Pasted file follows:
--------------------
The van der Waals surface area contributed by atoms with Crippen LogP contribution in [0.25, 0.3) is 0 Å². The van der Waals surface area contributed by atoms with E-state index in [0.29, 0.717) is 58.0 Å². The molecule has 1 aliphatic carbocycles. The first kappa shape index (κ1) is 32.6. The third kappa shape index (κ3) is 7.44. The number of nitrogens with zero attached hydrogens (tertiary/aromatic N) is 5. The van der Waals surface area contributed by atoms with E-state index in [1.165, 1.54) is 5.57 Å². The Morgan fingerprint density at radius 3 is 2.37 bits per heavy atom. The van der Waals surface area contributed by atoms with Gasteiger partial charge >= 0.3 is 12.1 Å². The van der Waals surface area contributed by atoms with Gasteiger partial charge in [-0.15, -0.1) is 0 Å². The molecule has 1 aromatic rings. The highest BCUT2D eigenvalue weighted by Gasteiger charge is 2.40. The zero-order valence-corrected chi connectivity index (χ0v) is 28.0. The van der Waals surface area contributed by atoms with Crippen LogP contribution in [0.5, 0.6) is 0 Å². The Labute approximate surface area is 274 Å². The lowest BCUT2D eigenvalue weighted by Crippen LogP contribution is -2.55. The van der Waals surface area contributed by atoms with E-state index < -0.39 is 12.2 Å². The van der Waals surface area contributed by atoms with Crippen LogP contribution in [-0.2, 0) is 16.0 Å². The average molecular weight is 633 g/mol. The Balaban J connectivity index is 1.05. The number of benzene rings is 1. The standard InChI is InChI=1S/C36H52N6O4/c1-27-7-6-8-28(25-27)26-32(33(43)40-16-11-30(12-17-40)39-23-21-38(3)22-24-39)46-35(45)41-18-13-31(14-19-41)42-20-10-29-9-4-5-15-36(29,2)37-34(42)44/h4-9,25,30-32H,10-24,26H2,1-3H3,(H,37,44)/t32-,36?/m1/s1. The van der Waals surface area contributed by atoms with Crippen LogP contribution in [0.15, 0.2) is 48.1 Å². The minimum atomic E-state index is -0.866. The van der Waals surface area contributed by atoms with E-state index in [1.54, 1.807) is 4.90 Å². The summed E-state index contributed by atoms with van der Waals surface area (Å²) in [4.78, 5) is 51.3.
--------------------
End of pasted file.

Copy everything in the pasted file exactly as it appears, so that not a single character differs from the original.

The van der Waals surface area contributed by atoms with Crippen LogP contribution in [0.25, 0.3) is 0 Å². The van der Waals surface area contributed by atoms with E-state index in [0.29, 0.717) is 58.0 Å². The molecule has 1 aliphatic carbocycles. The first kappa shape index (κ1) is 32.6. The third kappa shape index (κ3) is 7.44. The number of nitrogens with zero attached hydrogens (tertiary/aromatic N) is 5. The van der Waals surface area contributed by atoms with E-state index in [1.165, 1.54) is 5.57 Å². The Morgan fingerprint density at radius 3 is 2.37 bits per heavy atom. The van der Waals surface area contributed by atoms with Gasteiger partial charge >= 0.3 is 12.1 Å². The van der Waals surface area contributed by atoms with Gasteiger partial charge in [-0.15, -0.1) is 0 Å². The molecule has 1 aromatic rings. The highest BCUT2D eigenvalue weighted by Gasteiger charge is 2.40. The zero-order valence-corrected chi connectivity index (χ0v) is 28.0. The van der Waals surface area contributed by atoms with Crippen LogP contribution in [0.5, 0.6) is 0 Å². The Labute approximate surface area is 274 Å². The lowest BCUT2D eigenvalue weighted by Crippen LogP contribution is -2.55. The van der Waals surface area contributed by atoms with E-state index < -0.39 is 12.2 Å². The van der Waals surface area contributed by atoms with Crippen LogP contribution in [-0.2, 0) is 16.0 Å². The average molecular weight is 633 g/mol. The Balaban J connectivity index is 1.05. The number of benzene rings is 1. The standard InChI is InChI=1S/C36H52N6O4/c1-27-7-6-8-28(25-27)26-32(33(43)40-16-11-30(12-17-40)39-23-21-38(3)22-24-39)46-35(45)41-18-13-31(14-19-41)42-20-10-29-9-4-5-15-36(29,2)37-34(42)44/h4-9,25,30-32H,10-24,26H2,1-3H3,(H,37,44)/t32-,36?/m1/s1. The van der Waals surface area contributed by atoms with Crippen LogP contribution in [0.15, 0.2) is 48.1 Å². The minimum atomic E-state index is -0.866. The van der Waals surface area contributed by atoms with E-state index in [1.54, 1.807) is 4.90 Å². The summed E-state index contributed by atoms with van der Waals surface area (Å²) in [4.78, 5) is 51.3.